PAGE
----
Publications by authors named "Kai Yan Mak"

6 Publications

  • Page 1 of 1

CD8 T cells specific for an immunodominant SARS-CoV-2 nucleocapsid epitope display high naive precursor frequency and TCR promiscuity.

Immunity 2021 05 15;54(5):1066-1082.e5. Epub 2021 Apr 15.

Department of Infectious Diseases, Austin Hospital, Heidelberg, VIC 3084, Australia; Department of Medicine and Radiology, The University of Melbourne, Parkville, VIC 3000, Australia; Data Analytics Research and Evaluation (DARE) Centre, Austin Health and The University of Melbourne, Heidelberg, VIC 3084, Australia.

To better understand primary and recall T cell responses during coronavirus disease 2019 (COVID-19), it is important to examine unmanipulated severe acute respiratory syndrome coronavirus 2 (SARS-CoV-2)-specific T cells. By using peptide-human leukocyte antigen (HLA) tetramers for direct ex vivo analysis, we characterized CD8 T cells specific for SARS-CoV-2 epitopes in COVID-19 patients and unexposed individuals. Unlike CD8 T cells directed toward subdominant epitopes (B7/N, A2/S, and A24/S) CD8 T cells specific for the immunodominant B7/N epitope were detected at high frequencies in pre-pandemic samples and at increased frequencies during acute COVID-19 and convalescence. SARS-CoV-2-specific CD8 T cells in pre-pandemic samples from children, adults, and elderly individuals predominantly displayed a naive phenotype, indicating a lack of previous cross-reactive exposures. T cell receptor (TCR) analyses revealed diverse TCRαβ repertoires and promiscuous αβ-TCR pairing within B7/NCD8 T cells. Our study demonstrates high naive precursor frequency and TCRαβ diversity within immunodominant B7/N-specific CD8 T cells and provides insight into SARS-CoV-2-specific T cell origins and subsequent responses.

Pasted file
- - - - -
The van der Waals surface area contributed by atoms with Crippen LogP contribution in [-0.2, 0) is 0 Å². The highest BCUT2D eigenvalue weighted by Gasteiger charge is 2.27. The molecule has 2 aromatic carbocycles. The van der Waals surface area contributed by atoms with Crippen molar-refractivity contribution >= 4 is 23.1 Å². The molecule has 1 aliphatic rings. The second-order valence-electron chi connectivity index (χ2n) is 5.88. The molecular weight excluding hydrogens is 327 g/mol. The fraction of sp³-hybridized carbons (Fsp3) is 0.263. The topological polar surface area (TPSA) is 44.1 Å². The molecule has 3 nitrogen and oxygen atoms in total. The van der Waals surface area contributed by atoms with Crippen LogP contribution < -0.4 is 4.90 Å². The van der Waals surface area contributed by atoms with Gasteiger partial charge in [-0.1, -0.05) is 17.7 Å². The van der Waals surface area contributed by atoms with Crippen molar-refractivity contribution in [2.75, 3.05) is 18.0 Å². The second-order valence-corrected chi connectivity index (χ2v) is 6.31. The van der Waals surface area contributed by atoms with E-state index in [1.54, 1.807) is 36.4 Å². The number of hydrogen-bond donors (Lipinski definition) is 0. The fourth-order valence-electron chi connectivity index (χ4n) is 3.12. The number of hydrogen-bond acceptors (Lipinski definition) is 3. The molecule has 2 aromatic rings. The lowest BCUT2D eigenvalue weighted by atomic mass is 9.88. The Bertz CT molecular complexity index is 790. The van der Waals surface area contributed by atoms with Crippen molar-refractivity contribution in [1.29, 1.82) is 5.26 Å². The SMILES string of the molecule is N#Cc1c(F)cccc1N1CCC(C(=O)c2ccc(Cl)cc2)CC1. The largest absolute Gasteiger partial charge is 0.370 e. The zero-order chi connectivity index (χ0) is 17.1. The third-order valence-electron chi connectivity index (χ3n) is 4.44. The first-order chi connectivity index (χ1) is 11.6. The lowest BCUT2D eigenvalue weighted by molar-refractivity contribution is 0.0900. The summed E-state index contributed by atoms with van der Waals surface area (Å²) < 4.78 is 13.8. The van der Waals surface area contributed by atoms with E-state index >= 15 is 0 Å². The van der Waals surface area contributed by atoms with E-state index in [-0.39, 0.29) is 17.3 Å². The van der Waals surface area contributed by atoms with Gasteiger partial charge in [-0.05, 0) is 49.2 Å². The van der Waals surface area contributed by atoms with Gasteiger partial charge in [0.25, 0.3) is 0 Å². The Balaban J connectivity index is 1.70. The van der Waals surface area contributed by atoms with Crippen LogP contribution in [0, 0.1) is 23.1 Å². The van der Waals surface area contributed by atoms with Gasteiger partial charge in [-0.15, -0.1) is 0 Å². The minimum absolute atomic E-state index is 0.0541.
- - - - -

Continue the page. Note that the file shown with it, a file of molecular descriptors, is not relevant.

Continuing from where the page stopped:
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http://dx.doi.org/10.1016/j.immuni.2021.04.009DOI Listing
http://www.ncbi.nlm.nih.gov/pmc/articles/PMC8049468PMC
May 2021

Activation of the Alternate Renin-Angiotensin System Correlates with the Clinical Status in Human Cirrhosis and Corrects Post Liver Transplantation.

J Clin Med 2019 Mar 27;8(4). Epub 2019 Mar 27.

Liver Unit, Austin Health, Melbourne 3084, Australia.

Introduction: Recent animal studies have shown that the alternate renin-angiotensin system (RAS) consisting of angiotensin-converting enzyme 2 (ACE2), angiotensin-(1⁻7) (Ang-(1⁻7)) and the Mas receptor is upregulated in cirrhosis and contributes to splanchnic vasodilatation and portal hypertension. To determine the potential relevance of these findings to human liver disease, we evaluated its expression and relationship to the patients' clinical status in subjects with cirrhosis.

Methods: Blood sampling from peripheral and central vascular beds was performed intra-operatively for cirrhotic patients at the time of liver transplantation (LT) or trans-jugular intra-hepatic portosystemic shunt (TIPS) procedures to measure angiotensin II (Ang II) and Ang-(1⁻7) peptide levels and ACE and ACE2 enzyme activity. Relevant clinical and hemodynamic data were recorded pre-operatively for all subjects and peripheral blood sampling was repeated 3 months or later post-operatively.

Results: Ang-(1⁻-7) and ACE2 activity were up-regulated more than twofold in cirrhotic subjects both at the time of LT and TIPS and levels returned to comparable levels as control subjects post-transplantation. Ang-(1⁻7) levels correlated positively with the degree of liver disease severity, as measured by the model for an end-stage liver disease (MELD) and also with clinical parameters of pathological vasodilatation including cardiac output (CO). There were strong correlations found between the ACE2:ACE and the Ang-(1⁻7):Ang II ratio highlighting the inter-dependence of the alternate and classical arms of the RAS and thus their potential impact on vascular tone.